Editor’s Note: This story and its headline have been edited to remove inaccurate information regarding the prevalence of flu compared to COVID-19. Read the full correction below and a follow-up story at https://www.staradvertiser.com/2021/10/14/hawaii-news/hawaii-flu-pneumonia-report-includes-hundreds-of-covid-fatalities/
With the new flu season just underway, health officials are urging the public to get their annual shots, which can be administered at the same time as COVID-19 vaccinations.
Public health experts nationwide warned in 2020 of a possible “twindemic” of flu and COVID-19 that never materialized. The threat remains, but the same health and safety measures aimed at keeping the coronavirus in check — mask wearing, hand washing, social distancing and limits on gatherings — so far have proved effective in curtailing the spread of influenza viruses.
State Department of Health influenza surveillance data through all but the final week of the 2020-2021 flu season, which ended Sept. 26, shows that only 0.8% of outpatient visits to “sentinel” health care providers involved patients with influenza-like illness.
That compares with 2.1% of outpatient visits during the 2019-2020 flu season and 2.4% in the “moderate” 2018-2019 season, before COVID-19 hit the islands.
The DOH has separately reported only a single death from influenza during the 2020-2021 flu season compared to 29 the previous season.
But the just-announced easing of restrictions as COVID-19 cases and hospitalizations have declined in recent weeks could open the door to more widespread flu infections, according to Ron Balajadia, chief of the DOH Immunization Branch.
“COVID is definitely the big elephant in the room, but with things opening up, with things relaxing as far as people interacting, there is always that potentiality of flu spreading,” Balajadia said. “So the best way to minimize that is, No. 1, to get vaccinated, but then also all the mitigation factors that we’ve used for COVID do come into play. So wearing masks, washing hands constantly, social distancing — all of those play an important part in minimizing flu spread as it does with COVID spread.”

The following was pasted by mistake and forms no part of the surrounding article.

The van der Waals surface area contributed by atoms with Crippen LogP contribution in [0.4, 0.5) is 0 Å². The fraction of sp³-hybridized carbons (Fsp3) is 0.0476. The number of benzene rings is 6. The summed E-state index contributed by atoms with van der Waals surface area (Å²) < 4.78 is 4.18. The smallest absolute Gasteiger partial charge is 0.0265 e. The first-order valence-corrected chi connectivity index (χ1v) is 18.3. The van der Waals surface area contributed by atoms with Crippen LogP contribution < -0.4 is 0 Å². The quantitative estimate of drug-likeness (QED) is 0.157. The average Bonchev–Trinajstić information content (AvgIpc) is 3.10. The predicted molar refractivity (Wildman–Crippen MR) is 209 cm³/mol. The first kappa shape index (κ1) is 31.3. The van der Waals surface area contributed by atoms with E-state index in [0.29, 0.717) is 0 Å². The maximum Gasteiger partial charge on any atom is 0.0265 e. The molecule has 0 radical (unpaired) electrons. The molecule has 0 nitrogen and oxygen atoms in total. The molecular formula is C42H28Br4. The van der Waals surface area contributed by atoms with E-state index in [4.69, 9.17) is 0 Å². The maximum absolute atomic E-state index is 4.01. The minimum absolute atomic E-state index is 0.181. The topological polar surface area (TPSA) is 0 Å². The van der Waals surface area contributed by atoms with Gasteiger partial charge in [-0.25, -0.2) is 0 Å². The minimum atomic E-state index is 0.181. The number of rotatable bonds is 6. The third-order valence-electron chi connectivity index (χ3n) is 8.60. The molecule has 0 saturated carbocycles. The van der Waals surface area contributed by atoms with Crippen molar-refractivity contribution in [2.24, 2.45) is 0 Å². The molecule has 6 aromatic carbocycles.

Influenza viruses circulate year-round in Hawaii but are most prevalent in the fall and winter months. The annual flu season generally starts in late September.
The 2019-2020 flu season peaked in mid-February 2020, before the first coronavirus infections were detected in the islands. Doctor visits for influenza-like illness plummeted in March after the counties issued stay-at-home orders. From there the percentage of outpatient visits related to the flu hovered around 1% for the remainder of the season and through most of 2021.
Another indicator of how COVID-19 restrictions have kept a tamper on flu spread: The DOH reported 33 influenza clusters during the 2018-2019 season and only nine in 2020-2021.
“The disease does what it does year to year, which is make people sick and also hospitalized, and, sadly, people die from it,” Balajadia said. “So it doesn’t diminish the fact that we may not be seeing as many cases, but it’s still a disease that can do all those things.”
Due to the constantly evolving nature of influenza viruses, vaccines are retooled each year to protect against the four viruses that research indicates will be most common during the upcoming flu season, according to the U.S. Centers for Disease Control and Prevention. That’s why health officials insist the most effective way to prevent getting sick or suffering severe complications is to get vaccinated annually.
While vaccine effectiveness can vary, the CDC says recent studies show that flu vaccination reduces the risk of flu illness by 40% to 60% “when most circulating flu viruses are well-matched to those used to make flu vaccines.” Additionally, the agency reported that a 2021 study showed that among adults, flu vaccination was associated with a 26% lower risk of ICU admission and a 31% lower risk of death from flu, compared with those who were unvaccinated.